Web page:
• weka

              No. I agree with McFlock’s argument that Nazism specifically seeks to destroy all other people who don’t hold its views, and if it approaches anything close to power to enforce that then the rules of decency change. Nazism isn’t the only group, it’s the one that’s up for discussion today. But pro-lifers obviously don’t pose that threat to society no matter how much I might disagree with their views or actions. See the difference?

              • Robertina

                The analogy with pro-lifers isn’t as a target of violence, but as perpetrator.
                They justify violence in similar terms through labelling those they attack as evil and posing a threat to society.

                • weka

                  HDCA above compared Nazis and pro-lifers, as people we disagree with. But it works your way too. Can pro-lifers argue that prochoice people are a threat to society in the way Nazis are? I don’t think so.

                  • Robertina

                    Ah – that’s the point. They ”can” make that argument (including claims that abortion doctors are Nazis), and even though their argument is wrong, we can’t condemn their tactics of violence and coercion if we are prepared to do the same in furthering our own political aims.

                    • weka

                      People can say whatever they want, doesn’t mean the argument is valid. If pro-lifers want to argue that pro-choice people are setting to take over the world and murder people who disagree with them I think they’d have a hard time running that argument tbh. Which is probably why they don’t use it.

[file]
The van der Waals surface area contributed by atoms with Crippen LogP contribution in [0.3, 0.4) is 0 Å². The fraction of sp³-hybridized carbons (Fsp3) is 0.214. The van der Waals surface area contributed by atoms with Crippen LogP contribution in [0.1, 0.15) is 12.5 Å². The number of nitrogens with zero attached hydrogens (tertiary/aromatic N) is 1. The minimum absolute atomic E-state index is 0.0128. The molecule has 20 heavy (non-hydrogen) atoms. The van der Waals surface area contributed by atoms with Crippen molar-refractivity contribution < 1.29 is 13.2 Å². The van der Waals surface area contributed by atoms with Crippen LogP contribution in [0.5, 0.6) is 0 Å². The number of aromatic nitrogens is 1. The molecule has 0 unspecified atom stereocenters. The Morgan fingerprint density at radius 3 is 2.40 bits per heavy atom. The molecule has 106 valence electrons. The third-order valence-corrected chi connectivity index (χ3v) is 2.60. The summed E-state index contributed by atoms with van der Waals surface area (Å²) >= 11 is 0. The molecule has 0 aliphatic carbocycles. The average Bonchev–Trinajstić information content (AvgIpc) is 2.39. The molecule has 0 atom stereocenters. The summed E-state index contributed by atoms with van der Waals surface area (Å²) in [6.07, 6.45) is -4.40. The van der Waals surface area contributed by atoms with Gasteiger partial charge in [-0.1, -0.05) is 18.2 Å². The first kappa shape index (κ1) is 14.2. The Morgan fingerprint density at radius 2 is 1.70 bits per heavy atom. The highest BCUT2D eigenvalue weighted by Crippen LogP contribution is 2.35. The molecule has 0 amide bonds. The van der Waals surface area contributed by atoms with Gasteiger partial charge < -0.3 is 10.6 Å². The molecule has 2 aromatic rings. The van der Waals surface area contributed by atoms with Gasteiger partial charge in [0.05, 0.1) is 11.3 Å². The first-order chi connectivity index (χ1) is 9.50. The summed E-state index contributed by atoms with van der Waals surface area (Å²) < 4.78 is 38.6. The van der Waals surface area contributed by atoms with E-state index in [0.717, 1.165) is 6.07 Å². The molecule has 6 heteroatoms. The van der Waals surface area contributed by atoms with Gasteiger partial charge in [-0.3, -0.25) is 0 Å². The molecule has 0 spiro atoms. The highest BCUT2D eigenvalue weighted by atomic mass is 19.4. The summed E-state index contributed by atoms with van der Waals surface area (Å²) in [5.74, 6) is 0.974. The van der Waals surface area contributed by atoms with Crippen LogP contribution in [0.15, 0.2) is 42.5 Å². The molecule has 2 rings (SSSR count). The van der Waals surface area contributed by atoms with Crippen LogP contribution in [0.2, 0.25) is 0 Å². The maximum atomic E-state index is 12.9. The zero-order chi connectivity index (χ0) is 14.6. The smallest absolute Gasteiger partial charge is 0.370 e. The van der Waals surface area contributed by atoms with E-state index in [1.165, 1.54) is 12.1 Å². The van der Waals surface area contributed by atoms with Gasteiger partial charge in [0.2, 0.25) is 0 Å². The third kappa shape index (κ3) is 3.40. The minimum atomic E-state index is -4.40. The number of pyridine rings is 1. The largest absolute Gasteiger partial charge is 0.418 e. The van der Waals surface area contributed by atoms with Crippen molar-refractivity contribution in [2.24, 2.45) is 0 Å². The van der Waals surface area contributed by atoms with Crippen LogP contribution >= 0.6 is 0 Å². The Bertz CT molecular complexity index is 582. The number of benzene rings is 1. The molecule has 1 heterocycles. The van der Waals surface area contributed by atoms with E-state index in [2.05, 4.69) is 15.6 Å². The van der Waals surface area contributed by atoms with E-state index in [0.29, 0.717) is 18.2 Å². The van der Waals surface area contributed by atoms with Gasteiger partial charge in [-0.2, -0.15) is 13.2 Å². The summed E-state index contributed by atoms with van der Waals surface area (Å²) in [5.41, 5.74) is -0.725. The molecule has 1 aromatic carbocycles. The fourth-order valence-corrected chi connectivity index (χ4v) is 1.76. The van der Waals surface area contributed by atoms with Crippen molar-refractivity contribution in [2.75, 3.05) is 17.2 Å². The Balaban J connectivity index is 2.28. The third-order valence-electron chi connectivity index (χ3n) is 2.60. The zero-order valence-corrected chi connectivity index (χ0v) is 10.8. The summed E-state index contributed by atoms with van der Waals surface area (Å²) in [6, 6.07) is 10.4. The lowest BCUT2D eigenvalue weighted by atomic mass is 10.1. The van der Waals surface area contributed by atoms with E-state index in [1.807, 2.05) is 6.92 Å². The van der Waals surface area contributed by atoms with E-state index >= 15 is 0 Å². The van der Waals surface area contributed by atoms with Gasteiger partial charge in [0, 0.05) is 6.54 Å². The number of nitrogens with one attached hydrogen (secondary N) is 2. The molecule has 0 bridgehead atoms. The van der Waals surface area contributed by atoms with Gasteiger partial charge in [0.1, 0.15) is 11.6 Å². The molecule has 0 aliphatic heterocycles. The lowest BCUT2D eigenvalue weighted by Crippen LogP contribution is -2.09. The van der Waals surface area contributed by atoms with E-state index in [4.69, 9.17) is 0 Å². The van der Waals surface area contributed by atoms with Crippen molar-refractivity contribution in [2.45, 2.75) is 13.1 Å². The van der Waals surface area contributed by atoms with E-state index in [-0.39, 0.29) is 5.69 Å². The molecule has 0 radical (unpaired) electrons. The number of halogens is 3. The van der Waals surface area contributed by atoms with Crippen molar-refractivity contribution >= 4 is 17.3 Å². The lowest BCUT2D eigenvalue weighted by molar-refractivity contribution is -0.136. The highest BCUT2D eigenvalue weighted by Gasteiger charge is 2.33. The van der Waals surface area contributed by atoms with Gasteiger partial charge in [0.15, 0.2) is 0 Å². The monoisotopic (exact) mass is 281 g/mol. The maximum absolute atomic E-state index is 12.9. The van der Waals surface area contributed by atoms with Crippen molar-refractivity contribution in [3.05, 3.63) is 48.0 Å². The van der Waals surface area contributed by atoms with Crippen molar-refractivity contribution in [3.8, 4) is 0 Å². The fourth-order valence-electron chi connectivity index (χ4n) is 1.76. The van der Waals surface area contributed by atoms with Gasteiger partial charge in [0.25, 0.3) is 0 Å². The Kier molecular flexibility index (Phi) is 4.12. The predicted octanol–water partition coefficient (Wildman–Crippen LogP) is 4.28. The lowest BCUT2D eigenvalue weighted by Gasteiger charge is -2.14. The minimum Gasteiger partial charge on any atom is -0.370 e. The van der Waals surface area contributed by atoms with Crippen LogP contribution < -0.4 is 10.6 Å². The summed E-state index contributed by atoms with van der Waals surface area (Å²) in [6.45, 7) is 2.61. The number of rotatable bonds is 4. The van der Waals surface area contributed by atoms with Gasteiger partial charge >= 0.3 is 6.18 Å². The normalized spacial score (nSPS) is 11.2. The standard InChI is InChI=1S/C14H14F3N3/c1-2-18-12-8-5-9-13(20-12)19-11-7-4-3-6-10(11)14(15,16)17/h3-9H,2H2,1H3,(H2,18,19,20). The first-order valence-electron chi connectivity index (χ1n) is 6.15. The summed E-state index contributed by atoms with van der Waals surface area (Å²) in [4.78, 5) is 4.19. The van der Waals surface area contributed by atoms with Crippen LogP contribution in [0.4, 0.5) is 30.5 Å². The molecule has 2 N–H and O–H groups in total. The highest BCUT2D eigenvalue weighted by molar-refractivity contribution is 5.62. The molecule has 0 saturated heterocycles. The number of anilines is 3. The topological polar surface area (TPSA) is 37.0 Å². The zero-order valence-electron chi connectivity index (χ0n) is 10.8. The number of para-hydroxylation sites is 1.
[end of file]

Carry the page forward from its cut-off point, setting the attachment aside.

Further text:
” we can’t condemn their tactics of violence and coercion if we are prepared to do the same in furthering our own political aims.”

                      I don’t actually see anyone here promoting violence as a way of furthering our own political aims. I think that’s a fundamental misunderstanding of the argument.

                    • Robertina

                      That’s a ridiculous way to side-step the pro-lifer analogy.

                      Oh, and political aims don’t just mean pure tactics or terror, but all the broader reasons and rationale that people have cited on this thread.
                      You’re not suggesting that the punch wasn’t political, are you?

                      I suspect you’ll keep shifting the goalposts and claiming that I don’t know what the argument’s about, so I’m not too interested in continuing this discussion.

              • DH

                You haven’t made your point weka. My discussion is about whether it’s morally justified or not to punch someone on the grounds of disliking them or what (you believe) they stand for.

                The Nazism bit is irrelevant really, that’s merely a mitigation.

                • weka

                  Whereas for me like or dislike had nothing to do with it.

                  • DH

                    If you haven’t already try watching the video of Spencer being punched. His attacker is no stranger to violence. If you want to ally yourself with street thugs good luck to you.

                    • weka

                      I’m not allying myself with street thugs. You appear to have zero interest in understanding what I am saying. If you want to have a conversation with yourself go ahead.

        • McFlock

          Ok, first of all violence is not ok as the first option in your response list. Just to clarify.

          Secondly, as always the level of force used needs to be the lowest that will achieve the objective. In the context of the Spencer clip, shooting him in the head would have been well wrong, ‘mkay?